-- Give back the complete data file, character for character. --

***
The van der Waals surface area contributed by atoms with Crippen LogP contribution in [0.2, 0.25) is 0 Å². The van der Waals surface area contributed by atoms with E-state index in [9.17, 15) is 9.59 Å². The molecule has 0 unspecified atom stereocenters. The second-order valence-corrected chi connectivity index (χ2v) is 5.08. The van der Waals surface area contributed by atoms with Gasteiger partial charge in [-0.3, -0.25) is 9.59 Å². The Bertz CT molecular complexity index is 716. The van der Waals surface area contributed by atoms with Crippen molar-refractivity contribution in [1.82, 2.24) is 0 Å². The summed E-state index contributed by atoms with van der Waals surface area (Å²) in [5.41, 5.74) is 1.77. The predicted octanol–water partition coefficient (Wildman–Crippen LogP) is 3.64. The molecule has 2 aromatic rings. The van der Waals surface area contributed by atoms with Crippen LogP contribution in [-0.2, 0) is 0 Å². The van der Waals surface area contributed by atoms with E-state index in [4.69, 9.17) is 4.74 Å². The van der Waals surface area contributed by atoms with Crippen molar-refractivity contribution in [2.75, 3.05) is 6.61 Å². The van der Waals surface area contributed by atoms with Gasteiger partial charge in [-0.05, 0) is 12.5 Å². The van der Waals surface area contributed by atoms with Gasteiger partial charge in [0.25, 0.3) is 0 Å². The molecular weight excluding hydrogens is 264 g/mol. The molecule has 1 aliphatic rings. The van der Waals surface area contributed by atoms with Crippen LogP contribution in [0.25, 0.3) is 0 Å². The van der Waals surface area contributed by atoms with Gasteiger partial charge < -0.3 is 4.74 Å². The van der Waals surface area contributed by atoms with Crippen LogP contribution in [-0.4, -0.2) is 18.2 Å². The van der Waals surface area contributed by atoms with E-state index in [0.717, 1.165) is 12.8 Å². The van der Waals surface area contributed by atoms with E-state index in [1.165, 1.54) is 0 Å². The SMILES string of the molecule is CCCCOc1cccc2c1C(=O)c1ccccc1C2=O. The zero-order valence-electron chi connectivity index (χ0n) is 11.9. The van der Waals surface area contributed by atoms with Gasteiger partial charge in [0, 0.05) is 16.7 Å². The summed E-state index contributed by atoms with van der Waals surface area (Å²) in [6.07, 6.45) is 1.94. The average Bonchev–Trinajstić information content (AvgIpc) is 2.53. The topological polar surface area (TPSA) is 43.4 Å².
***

The van der Waals surface area contributed by atoms with Crippen LogP contribution in [0.2, 0.25) is 0 Å². The van der Waals surface area contributed by atoms with E-state index in [9.17, 15) is 9.59 Å². The molecule has 0 unspecified atom stereocenters. The second-order valence-corrected chi connectivity index (χ2v) is 5.08. The van der Waals surface area contributed by atoms with Gasteiger partial charge in [-0.3, -0.25) is 9.59 Å². The Bertz CT molecular complexity index is 716. The van der Waals surface area contributed by atoms with Crippen molar-refractivity contribution in [1.82, 2.24) is 0 Å². The summed E-state index contributed by atoms with van der Waals surface area (Å²) in [5.41, 5.74) is 1.77. The predicted octanol–water partition coefficient (Wildman–Crippen LogP) is 3.64. The molecule has 2 aromatic rings. The van der Waals surface area contributed by atoms with Crippen LogP contribution in [-0.2, 0) is 0 Å². The van der Waals surface area contributed by atoms with E-state index in [4.69, 9.17) is 4.74 Å². The van der Waals surface area contributed by atoms with Crippen molar-refractivity contribution in [2.75, 3.05) is 6.61 Å². The van der Waals surface area contributed by atoms with Gasteiger partial charge in [-0.05, 0) is 12.5 Å². The van der Waals surface area contributed by atoms with Gasteiger partial charge in [0.25, 0.3) is 0 Å². The molecular weight excluding hydrogens is 264 g/mol. The molecule has 1 aliphatic rings. The van der Waals surface area contributed by atoms with Crippen LogP contribution in [0.25, 0.3) is 0 Å². The van der Waals surface area contributed by atoms with Gasteiger partial charge < -0.3 is 4.74 Å². The van der Waals surface area contributed by atoms with Crippen LogP contribution in [-0.4, -0.2) is 18.2 Å². The van der Waals surface area contributed by atoms with E-state index in [0.717, 1.165) is 12.8 Å². The van der Waals surface area contributed by atoms with E-state index in [1.165, 1.54) is 0 Å². The SMILES string of the molecule is CCCCOc1cccc2c1C(=O)c1ccccc1C2=O. The zero-order valence-electron chi connectivity index (χ0n) is 11.9. The van der Waals surface area contributed by atoms with Gasteiger partial charge in [0, 0.05) is 16.7 Å². The summed E-state index contributed by atoms with van der Waals surface area (Å²) in [6.07, 6.45) is 1.94. The average Bonchev–Trinajstić information content (AvgIpc) is 2.53. The topological polar surface area (TPSA) is 43.4 Å².